In his opening keynote at the 2015 Best Plants conference, Hugh Evans, vice president of corporate development and ventures at 3D Systems, highlighted all of the amazing developments and achievements in the additive manufacturing industry over the past 30 years.
The machines, he said, are finally ready to leave the R&D labs and enter full production on the plant floor.
"After this 30 years of development, these machines are faster, cheaper, more reliable, more durable, and use more materials," he explained. "Now we're finally seeing them enter production."
However, he noted a couple of very big concerns the technologies have to address before that transition can happen on a large scale: quality assurance and quality control.
"The biggest constraint right now is QA/QC," he explained. "We need to be able to validate that every part that comes out of that printer is repeatable, durable, and has the same material specs as the one before it."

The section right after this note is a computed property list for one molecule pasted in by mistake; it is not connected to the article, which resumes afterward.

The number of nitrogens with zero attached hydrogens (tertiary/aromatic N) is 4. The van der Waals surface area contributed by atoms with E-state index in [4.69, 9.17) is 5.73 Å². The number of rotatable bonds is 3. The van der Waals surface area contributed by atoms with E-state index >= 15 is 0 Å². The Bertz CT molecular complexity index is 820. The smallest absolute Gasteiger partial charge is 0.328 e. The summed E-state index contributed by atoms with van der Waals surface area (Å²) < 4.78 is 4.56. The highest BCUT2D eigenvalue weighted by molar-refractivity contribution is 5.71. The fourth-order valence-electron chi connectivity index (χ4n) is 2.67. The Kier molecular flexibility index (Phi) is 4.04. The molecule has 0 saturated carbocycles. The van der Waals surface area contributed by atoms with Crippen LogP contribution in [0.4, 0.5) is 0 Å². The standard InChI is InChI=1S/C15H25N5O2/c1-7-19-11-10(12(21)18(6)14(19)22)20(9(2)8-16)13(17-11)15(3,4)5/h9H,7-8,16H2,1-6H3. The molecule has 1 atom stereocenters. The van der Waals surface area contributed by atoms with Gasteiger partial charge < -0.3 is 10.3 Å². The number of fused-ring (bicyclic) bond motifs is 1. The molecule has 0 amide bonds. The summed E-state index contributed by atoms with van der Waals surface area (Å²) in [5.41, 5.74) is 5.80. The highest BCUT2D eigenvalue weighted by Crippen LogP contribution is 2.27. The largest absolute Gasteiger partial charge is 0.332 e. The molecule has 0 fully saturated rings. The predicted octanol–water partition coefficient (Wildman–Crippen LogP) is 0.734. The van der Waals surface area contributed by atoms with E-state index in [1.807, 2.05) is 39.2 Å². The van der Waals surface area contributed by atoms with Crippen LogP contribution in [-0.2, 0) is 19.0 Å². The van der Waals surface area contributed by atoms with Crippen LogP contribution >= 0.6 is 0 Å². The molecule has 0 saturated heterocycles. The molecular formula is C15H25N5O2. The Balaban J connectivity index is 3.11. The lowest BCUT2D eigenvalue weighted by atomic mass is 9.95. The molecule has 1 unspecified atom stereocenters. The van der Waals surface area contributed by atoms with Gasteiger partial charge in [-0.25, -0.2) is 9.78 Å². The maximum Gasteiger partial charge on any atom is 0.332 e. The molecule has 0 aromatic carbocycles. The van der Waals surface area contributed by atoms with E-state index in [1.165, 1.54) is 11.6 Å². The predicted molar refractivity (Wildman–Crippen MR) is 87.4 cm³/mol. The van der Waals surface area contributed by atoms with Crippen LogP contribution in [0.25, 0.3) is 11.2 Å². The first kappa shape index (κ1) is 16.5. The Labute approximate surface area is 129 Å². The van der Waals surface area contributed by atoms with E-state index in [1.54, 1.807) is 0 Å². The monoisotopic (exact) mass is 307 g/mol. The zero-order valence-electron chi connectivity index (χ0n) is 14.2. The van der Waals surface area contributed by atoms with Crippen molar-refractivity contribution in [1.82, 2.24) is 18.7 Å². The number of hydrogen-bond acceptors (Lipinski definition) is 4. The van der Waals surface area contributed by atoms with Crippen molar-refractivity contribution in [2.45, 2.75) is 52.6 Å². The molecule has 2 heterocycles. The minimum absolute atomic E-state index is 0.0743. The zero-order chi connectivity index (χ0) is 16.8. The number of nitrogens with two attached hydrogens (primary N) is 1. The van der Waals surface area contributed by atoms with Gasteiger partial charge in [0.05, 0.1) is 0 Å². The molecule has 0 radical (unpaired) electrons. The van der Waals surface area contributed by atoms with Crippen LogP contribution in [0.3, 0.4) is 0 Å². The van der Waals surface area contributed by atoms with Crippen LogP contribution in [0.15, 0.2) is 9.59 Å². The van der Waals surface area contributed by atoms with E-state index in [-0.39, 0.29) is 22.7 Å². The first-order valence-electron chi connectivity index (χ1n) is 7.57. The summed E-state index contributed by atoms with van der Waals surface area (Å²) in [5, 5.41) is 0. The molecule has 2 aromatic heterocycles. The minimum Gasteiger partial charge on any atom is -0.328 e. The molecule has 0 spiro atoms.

While there are many new technologies and advancements aimed at solving those issues, it remains largely unexplored territory for 3D printing. And that is a big concern for manufacturers anxious to jump into the field.
"As long as the tool is being used in R&D and the part is meant to be destroyed, we didn't have to worry about QA/QC," he said. "But if I'm making hundreds or thousands of parts and those parts are flying an aircraft, there has to be tremendous QA/QC built around the process.
"That is really the biggest constraint right now: Building in that quality excellence."
Read more on Evans' insight on the 3D Printing Production Challenge at NED's sister site, IndustryWeek.